Last week, the Court of Session issued its decision in Harris v The Advocate General as Representing the Ministry of Defence, 2016 CSOH 49. This latest decision once again alters the landscape of how pleural plaques claims are dealt with in Scotland. The facts and impact of Harris are considered below, along with a refresher on the recent developments.

The Changing Landscape

Framework Agreement

From 2009 until last year, the quantification of pleural plaques claims in Scotland was fairly clear and consistent. In 2009, the Damages (Asbestos Related Conditions) (Scotland) Act 2009 came into force (the “Act”). The Act determined that pleural plaques constitutes an actionable harm in Scotland and, therefore, an action for damages could be raised in respect of it. 

Following the Act, Pursuers’ and Defenders’ agents entered into a Framework Agreement quantifying pleural plaques, so that cases could be dealt with quickly and consistently. The Framework Agreement valued full and final damages claims on a sliding scale, from £6,000 to £8,000, determined by the age of the Pursuer, while provisional damages were fixed at £4,000, with specified return conditions. 

WW v The Advocate General for Scotland 2015 CSOH 111

In August 2015, the Court of Session awarded WW, who had been exposed to asbestos whilst serving in the Royal Navy, £8,500 in provisional damages. Had the matter settled in accordance with the Framework Agreement, WW would have only received £4,000. 

In our Law Now article from August 2015, we foresaw that WW would increase the cost of provisional settlement to Defenders.

Harris v Ministry of Defence


Mr Harris was employed by the Ministry of Defence as a boiler maker from 1961 to 1977. During his employment, he was exposed to asbestos and, as a consequence, developed bilateral calcified pleural plaques. The Ministry of Defence admitted liability and the matter proceeded to proof on quantum. The Pursuer sought a full and final settlement and valued his claim at £15,233. 


It was agreed between the Pursuer and the Defender that the Pursuer had a 5% risk of developing pleural mesothelioma and a 0.2% risk of developing asbestos related lung cancer. The Pursuer and the Defender agreed that if the Pursuer had already developed mesothelioma or lung cancer, the award would be £66,000. 

The Pursuer’s agent submitted that the correct method of calculating full and final damages was to:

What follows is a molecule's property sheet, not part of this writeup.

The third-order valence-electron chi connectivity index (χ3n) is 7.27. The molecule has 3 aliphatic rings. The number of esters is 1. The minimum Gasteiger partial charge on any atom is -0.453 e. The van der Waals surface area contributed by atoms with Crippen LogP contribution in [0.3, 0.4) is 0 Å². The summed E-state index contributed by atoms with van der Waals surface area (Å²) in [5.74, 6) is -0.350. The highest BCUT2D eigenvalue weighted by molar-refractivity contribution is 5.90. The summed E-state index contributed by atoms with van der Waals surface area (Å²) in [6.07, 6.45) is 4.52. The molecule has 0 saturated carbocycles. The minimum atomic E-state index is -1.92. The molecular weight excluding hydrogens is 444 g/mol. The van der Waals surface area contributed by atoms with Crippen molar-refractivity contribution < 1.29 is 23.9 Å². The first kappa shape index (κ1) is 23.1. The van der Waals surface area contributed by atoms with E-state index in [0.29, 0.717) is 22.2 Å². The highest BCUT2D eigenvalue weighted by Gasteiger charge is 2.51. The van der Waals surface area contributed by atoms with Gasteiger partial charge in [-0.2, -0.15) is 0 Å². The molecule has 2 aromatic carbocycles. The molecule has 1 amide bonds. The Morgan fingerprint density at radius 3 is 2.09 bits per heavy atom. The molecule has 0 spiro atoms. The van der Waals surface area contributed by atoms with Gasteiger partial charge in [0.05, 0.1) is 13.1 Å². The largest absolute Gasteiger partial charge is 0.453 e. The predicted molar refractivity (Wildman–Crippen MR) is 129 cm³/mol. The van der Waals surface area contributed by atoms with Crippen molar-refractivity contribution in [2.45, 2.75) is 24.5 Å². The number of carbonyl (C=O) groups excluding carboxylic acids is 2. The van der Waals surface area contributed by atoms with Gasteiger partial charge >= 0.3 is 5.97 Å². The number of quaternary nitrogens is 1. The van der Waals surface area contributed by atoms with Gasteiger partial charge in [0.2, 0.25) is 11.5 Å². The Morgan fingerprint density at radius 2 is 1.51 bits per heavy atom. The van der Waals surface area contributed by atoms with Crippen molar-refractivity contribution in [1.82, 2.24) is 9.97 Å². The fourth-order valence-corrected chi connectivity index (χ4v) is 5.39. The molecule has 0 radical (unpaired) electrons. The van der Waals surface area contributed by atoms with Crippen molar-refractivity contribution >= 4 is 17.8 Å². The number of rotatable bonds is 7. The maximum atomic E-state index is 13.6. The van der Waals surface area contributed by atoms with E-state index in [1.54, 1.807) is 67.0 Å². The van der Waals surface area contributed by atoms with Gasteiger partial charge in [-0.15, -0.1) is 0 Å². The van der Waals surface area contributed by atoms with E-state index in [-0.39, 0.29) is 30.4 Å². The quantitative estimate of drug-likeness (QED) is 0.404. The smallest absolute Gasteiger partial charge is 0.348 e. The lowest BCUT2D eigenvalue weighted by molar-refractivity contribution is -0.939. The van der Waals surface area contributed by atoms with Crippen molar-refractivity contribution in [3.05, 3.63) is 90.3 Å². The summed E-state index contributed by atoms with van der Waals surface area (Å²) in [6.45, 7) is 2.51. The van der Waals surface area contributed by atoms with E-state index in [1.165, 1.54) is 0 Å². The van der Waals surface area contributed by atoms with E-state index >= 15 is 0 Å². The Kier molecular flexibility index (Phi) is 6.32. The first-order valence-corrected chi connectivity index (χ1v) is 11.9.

1. take the provisional damages figure; and
  2. add 5.2% (5% of mesothelioma risk plus 0.2% asbestos related lung cancer risk) of that which would be awarded to the individual in respect of; (i) solatium; (ii) lost years; and (iii) services, if the award was for mesothelioma or asbestos related lung cancer.

In response, the Defender argued for a lump sum approach, identifying a range of values, with the Pursuer’s case falling into a particular category based on age, level of anxiety, and extent of risk. The Defender's Counsel also indicated that the aggregate arithmetical approach suggested by the Pursuer had the potential to over-compensate. 

Court’s decision

The Court sided with the Pursuer. In response to the Defender’s criticisms about aggregate risk providing overcompensation, Lord Boyd found that, if Mr Harris developed mesothelioma, but not lung cancer, or vice versa, the 5.2% would not represent over-compensation. The Pursuer did not need to develop both mesothelioma and lung cancer for the 5.2% to be an appropriate amount, either one would be sufficient. Lord Boyd went on to say, “I see nothing wrong in assessing the risks that flow from one injury and aggregating these provided care is taken not to double count”.


Taken together, WW and Harris represent a turn away from the Framework Agreement and towards the assessment of damages on a case by case basis, in a manner that is favourable to the Pursuer. For the Defender, these cases will increase the cost of pleural plaques claims in several ways. Defenders will be more likely to have to instruct medical experts on risk. They will incur higher solicitors' fees to pay for the protracted settlement negotiations. Finally, they may have to pay more to settle cases than that specified in the current Framework Agreement.